Earth's Lightning Zaps Space, Too

We can all stop arguing about whether the climate is changing. Evidence is overwhelming, from shrinking glaciers to melting polar ice caps and seas rising at twice the rate of the pre-industrial era. Animals are changing migration and mating patterns; in the North, 125 lakes disappeared; river ice is melting sooner in spring. This year is expected to be the hottest, stormiest and driest on record. The big remaining question is how much of the trend is natural (scientists admitted they know little about the Sun's role!) and how much is exacerbated by greenhouse gas emissions. Meanwhile, a host of studies made dire predictions about the inevitability of rising temperatures and swamped coastlines over the next century. Nasty side effects were predicted: more intense rainstorms; worse droughts; stronger hurricanes; increased allergies; ice-free arctic summers; and economic costs. A couple novel solutions were proposed: altering airline flights and lofting a ring of miniature satellites to shade the equator. Tempers rose in 2005, too, with the year closing on a low note from the perspective of more than 150 nations who pledged to do something about the problem, without the support of the United States or China.

Updated 6:00 p.m. ET

Lightning not only zaps the Earth, but it affects our local space environment with flashes from both ends of the electromagnetic spectrum - radio waves and gamma rays, new research shows.

"We see lightning in the visible, but that's not the only frequency that is emitted during a strike," said James Green from NASA's Goddard Space Flight Center.

It has been know for a long time that radio waves accompany lightning - this is why radio reception can be so bad during a thunderstorm.

Green and his colleagues found that some of these radio waves travel into space and clear out a "safe zone" for satellites in between the radiation belts. These belts, which are shaped like donuts around the Earth's equator, consist of high-energy charged particles - ions and electrons - that travel along our planet's magnetic field lines.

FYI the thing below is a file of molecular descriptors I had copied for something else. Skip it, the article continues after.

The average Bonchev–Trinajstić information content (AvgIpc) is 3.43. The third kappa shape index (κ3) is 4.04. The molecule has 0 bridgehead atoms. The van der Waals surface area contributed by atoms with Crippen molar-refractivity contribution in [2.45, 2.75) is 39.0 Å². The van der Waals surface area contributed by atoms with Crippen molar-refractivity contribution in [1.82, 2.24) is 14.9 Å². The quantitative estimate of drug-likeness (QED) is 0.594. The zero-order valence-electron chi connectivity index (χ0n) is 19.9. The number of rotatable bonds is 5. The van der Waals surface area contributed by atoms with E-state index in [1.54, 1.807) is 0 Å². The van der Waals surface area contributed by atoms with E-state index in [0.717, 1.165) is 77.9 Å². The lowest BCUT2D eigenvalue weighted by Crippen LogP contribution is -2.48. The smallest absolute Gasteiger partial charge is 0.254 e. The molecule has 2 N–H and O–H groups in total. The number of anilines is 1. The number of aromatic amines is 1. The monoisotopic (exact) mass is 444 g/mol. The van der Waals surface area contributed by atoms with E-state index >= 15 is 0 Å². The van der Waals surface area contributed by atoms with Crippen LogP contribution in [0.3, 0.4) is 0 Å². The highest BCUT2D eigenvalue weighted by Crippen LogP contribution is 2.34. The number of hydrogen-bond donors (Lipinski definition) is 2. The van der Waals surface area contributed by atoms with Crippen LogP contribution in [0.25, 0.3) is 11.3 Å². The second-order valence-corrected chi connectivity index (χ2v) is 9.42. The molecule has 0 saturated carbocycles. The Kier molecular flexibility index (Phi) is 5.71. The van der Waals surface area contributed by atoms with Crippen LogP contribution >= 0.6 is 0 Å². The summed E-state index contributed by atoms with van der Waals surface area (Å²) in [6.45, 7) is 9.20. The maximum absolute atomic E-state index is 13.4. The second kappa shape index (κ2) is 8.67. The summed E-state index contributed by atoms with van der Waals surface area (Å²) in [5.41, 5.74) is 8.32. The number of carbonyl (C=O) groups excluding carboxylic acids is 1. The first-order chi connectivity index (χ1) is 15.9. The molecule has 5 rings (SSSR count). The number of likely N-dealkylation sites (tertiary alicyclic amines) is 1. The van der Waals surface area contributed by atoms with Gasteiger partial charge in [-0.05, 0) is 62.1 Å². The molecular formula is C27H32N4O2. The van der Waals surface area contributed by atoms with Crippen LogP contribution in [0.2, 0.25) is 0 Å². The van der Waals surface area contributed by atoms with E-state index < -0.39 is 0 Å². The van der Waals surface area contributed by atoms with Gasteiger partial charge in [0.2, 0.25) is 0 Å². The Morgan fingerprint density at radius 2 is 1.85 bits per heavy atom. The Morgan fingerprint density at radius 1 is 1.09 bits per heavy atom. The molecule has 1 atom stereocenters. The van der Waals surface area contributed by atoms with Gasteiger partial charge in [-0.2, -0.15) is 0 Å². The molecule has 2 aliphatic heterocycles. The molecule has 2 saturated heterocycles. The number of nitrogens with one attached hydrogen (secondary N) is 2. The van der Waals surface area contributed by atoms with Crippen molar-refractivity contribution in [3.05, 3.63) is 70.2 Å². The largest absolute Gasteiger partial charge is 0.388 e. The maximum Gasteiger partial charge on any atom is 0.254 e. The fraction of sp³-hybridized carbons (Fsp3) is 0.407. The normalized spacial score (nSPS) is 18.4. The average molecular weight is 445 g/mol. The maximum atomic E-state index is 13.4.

Green described how lightning sweeps up our space neighborhood in a NASA teleconference Tuesday. Also presented was recent work by David Smith of the University of California, Santa Cruz, on terrestrial gamma-ray flashes that shoot into space during a lighting strike. These TGFs may inject high-energy electrons into the belts.

"We're finding that lightning is tied in multiple ways to the radiation belts," Smith said.

Two belts and a leaky bucket

The radiation belts were discovered in 1958 by James Van Allen, using the Explorer probes. Above the equator, the inner belt extends from an altitude of 400 miles (650 kilometers) out to about 4,000 miles. The outer belt spans from 8,000 miles to about 40,000 miles. They're like nested donuts, with a slot, or safe zone, between.

Since the belts' discovery, scientists have pondered two questions: what makes them and why are there two?

The first question has been known for some time. The high-energy particles in the belts come partly from cosmic rays that collide with the upper atmosphere, causing a splash of secondary particles. The other dominant source is geomagnetic storminess that boils off the Sun.

These storms can pour so many particles into the magnetosphere that the slot will fill up and the two belts will become one, researchers learned recently.

This is where the effect of the lightning comes in. Radio waves from high-latitude strikes - like in Europe and North America - can travel into the slot and interact with the particles, altering their direction toward Earth.

"We have found that lightning drives particles into the atmosphere," Green said. "The particles literally rain down."

Green called the slot a "leaky bucket," which empties itself of high-energy particles within a few weeks after a geo-magnetic storm.

The research has importance for engineers determining where to position satellites.

"The multi-billion-dollar Global Positioning System satellites skirt the edge of the safe zone," said Green, who is the lead author of the paper about the research published in the Journal of Geophysical Research. "Without the cleansing effect from lightning, there would be just one big radiation belt, with no easily accessible place to put satellites."

Gamma rays may refill bucket

These space-clearing radio waves have kilometer-long wavelengths. In 1994, gamma rays - with wavelengths a trillionth that of the radio - were found to be associated with lightning. According to Smith, many mysteries still surround these millisecond flashes of gamma rays, the highest-energy radiation there is.

Using data from the Reuven Ramaty High Energy Solar Spectroscopic Imager satellite, Smith and colleagues have found that about 50 TGFs go off each day. But if the flashes are narrowly beamed -- so that only those heading toward the detector are noted -- then the true rate may be 500 to 5,000 per day.

Researchers are interested in determining whether TGFs are related to other upper atmosphere lightning phenomena, like blue jets and sprites. This could tell them what happens to the high-energy electrons that are believed to be the cause of the gamma rays.

If TGFs are generated at the top of a cloud, like a blue jet, the electrons will be absorbed in the atmosphere. But if the TGFs originate 30 miles up, like sprites do, then the electrons will feed into the radiation belts.

The Electric Earth

The Science of Lightning

Michael Schirber
Michael Schirber began writing for LiveScience in 2004 when both he and the site were just getting started. He's covered a wide range of topics for LiveScience from the origin of life to the physics of Nascar driving, and he authored a long series of articles about environmental technology. Over the years, he has also written for Science, Physics World, andNew Scientist. More details on his website.